The meaning of abbreviations used is as follows: “min” means minute(s), “h” means hour(s), “s” means second(s), “mL” means milliliter(s), “L” means liter(s), “μL” means microliter(s), “cm” means centimeter(s), “cm−1” means reciprocal centimeter(s), “mm” means millimeter(s), “μm” means micrometer(s), “mol” means mole(s), “mmol” means millimole(s), “g” means gram(s), “mg” means milligram(s), “Mw” means weight-average molecular weight, “Mn” means number-average molecular weight, “M” means molar concentration, “N” means normality, “THF” means tetrahydrofuran, “THF-d8” means deuterated tetrahydrofuran, “psi” means pounds per square inch, “v/v” means volume to volume ratio, “wt %” means percent by weight, “mol %” means mole percent, “1H NMR” means proton nuclear magnetic resonance spectrometry, “FTIR” means Fourier transform infrared spectrophotometry.

“LCP” is the abbreviation for “liquid crystalline polymer”.

“HDPE” is the abbreviation for “high density polyethylene”

LDPE is the abbreviation for “low density polyethylene”

LCP 400 was obtained from the E. I., du Pont de Nemours Company and it's preparation is fully described in U.S. patent application Publication 2004/0058092, incorporated herein by reference.

Example 1 Grafting of 4-Acetoxystyrene on Polyethylene

The purpose of this Example was to prepare a polyolefin graft polymer by grafting 4-acetoxystyrene on low-density polyethylene.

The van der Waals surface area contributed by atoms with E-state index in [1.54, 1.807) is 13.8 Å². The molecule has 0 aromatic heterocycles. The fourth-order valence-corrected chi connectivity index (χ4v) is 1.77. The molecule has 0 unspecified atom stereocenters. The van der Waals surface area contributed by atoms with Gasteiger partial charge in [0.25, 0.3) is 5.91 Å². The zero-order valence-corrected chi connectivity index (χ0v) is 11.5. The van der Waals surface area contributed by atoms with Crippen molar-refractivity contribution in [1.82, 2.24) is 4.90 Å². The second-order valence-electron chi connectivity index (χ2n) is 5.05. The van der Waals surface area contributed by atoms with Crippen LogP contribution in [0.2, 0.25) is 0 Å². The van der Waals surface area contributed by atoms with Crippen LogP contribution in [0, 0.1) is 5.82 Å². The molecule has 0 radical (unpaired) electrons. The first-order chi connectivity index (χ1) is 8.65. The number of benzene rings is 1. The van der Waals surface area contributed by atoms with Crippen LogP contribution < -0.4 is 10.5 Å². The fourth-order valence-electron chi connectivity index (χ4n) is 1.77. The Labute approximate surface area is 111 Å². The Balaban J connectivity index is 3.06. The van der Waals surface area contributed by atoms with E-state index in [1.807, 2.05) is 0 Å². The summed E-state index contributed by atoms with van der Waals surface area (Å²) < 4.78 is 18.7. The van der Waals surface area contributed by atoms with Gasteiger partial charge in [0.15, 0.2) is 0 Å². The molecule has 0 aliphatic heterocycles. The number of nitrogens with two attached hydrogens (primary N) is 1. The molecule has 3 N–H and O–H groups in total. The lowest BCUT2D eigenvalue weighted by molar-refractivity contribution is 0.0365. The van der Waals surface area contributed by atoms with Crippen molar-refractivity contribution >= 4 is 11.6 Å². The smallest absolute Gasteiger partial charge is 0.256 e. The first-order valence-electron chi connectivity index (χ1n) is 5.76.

Polyethylene A, a branched low density polyethylene, having a density of 0.906, a melt index of 2.25, a Mw of 35,000, and a Mn of 7,700, was obtained from Aldrich, Milwaukee, Wis. (Aldrich #42-779,9). Polyethylene A (50 g) was dissolved in 500 mL of chlorobenzene at 125° C. under a nitrogen atmosphere with stirring. Then, 10 g of 4-acetoxystyrene, obtained from DuPont Electronic Polymers, Dallas Tex., was added. After 5 min, a premixed solution containing 2 g of t-butyl peroxide initiator in 20 mL of chlorobenzene was added drop-wise over a 60 min period. Stirring and heating at 125° C. were continued for 6 h, and then the heat was removed. The next day, the mixture was heated to completely redissolve the grafted polymer, and the polymer was precipitated by pouring the solution into 1 L of methanol. The polymer was filtered and then washed with fresh methanol. After air drying for 30 min, the polymer was dried in a vacuum oven with nitrogen purge overnight at 75° C. The grafted polymer had a net weight of 55.84 g. An FTIR spectrum of a 64 μm pressed film of this polymer showed a strong band of 1.7 absorbance units at 1767 cm−1, consistent with an acetoxy carbonyl group, in addition to bands characteristic of polyethylene. 1H NMR in THF-d8 indicated that the amount of acetoxystyrene present in the polymer sample was 1.18 mol %.

To remove unreacted monomer and initiator, and ungrafted acetoxystyrene homopolymer, 5 g of the grafted polymer was dissolved in 50 mL of tetrahydrofuran under reflux at 67° C. Upon slow cooling, the grafted polymer precipitated from the solution. The polymer was filtered and then washed with a small amount of fresh tetrahydrofuran. After air drying, the polymer was dried in a vacuum oven with nitrogen purge overnight at 80° C. The net weight of the polymer was 4.74 g. An FTIR spectrum of a 25 μm pressed film of this extracted polymer showed a strong band of 0.9 absorbance units at 1767 cm−1, consistent with an acetoxy carbonyl group from the grafted monomer, in addition to bands characteristic of polyethylene.